"Exclusive: EDF’s Fred Krupp on “how we begin to rebuild public support for climate action and the political will to pass climate legislation.”"
“we need to figure out a way to get people in more places to listen to our case on the merits….”
“Frankly a couple of electoral losses attributable to bad environmental records would do a tremendous amount to restore some political will.”
Those are excerpts from an email sent me by Fred Krupp, president of Environmental Defense Fund. I asked him to elaborate on and/or clarify his controversial comments as quoted in this Greenwire/NYT piece, “EDF Chief: ‘Shrillness’ of Greens Contributed to Climate Bill’s Failure in Washington,” which a number of people e-mailed to me or posted comments on.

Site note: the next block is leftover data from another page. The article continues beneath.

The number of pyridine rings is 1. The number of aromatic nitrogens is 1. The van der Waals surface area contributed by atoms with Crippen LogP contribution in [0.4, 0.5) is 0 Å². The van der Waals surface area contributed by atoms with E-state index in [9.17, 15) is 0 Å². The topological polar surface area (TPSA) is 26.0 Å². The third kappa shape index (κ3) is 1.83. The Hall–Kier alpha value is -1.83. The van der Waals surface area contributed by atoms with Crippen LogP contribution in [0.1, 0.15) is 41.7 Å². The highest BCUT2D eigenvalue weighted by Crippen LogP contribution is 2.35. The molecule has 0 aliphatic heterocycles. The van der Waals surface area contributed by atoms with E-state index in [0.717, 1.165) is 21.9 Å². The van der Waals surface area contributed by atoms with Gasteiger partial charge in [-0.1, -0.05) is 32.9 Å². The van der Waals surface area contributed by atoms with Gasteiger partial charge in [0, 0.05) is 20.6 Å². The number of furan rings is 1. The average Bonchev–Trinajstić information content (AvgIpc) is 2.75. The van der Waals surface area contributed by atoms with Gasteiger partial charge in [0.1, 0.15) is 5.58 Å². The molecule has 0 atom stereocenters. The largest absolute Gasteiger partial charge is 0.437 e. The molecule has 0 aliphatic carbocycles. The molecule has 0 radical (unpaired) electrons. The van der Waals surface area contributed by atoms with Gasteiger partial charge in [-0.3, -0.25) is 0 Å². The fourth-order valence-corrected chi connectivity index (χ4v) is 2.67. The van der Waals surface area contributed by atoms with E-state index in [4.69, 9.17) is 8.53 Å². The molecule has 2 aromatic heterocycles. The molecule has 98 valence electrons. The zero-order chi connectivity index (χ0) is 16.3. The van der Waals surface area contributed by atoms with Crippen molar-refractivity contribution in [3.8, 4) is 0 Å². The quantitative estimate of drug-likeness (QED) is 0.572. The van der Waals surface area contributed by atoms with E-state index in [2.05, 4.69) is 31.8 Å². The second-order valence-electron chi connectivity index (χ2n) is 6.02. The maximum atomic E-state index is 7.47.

No one was more central to the environmental community’s strategy and tactics in the fight to pass a climate bill than Krupp, which is made clear in Eric Pooley’s must-read book on the bill’s life and death, The Climate War.
Unlike some, I don’t think the strategy was particularly flawed, even if it was far from perfect. And even though I have issues with some of the communications tactics, in fact a majority of Americans ended up supporting strong climate action (see “Downplaying climate change was and is a blunder for progressives” and links below).
In dividing up blame for the failure, I think the anti-science crowd and their disinformation campaign and associated think tanks, pundits, and right-wing media deserve about 60% of the blame. The MSM, perhaps 30%. The do-little centrists and confusionists get another 5%.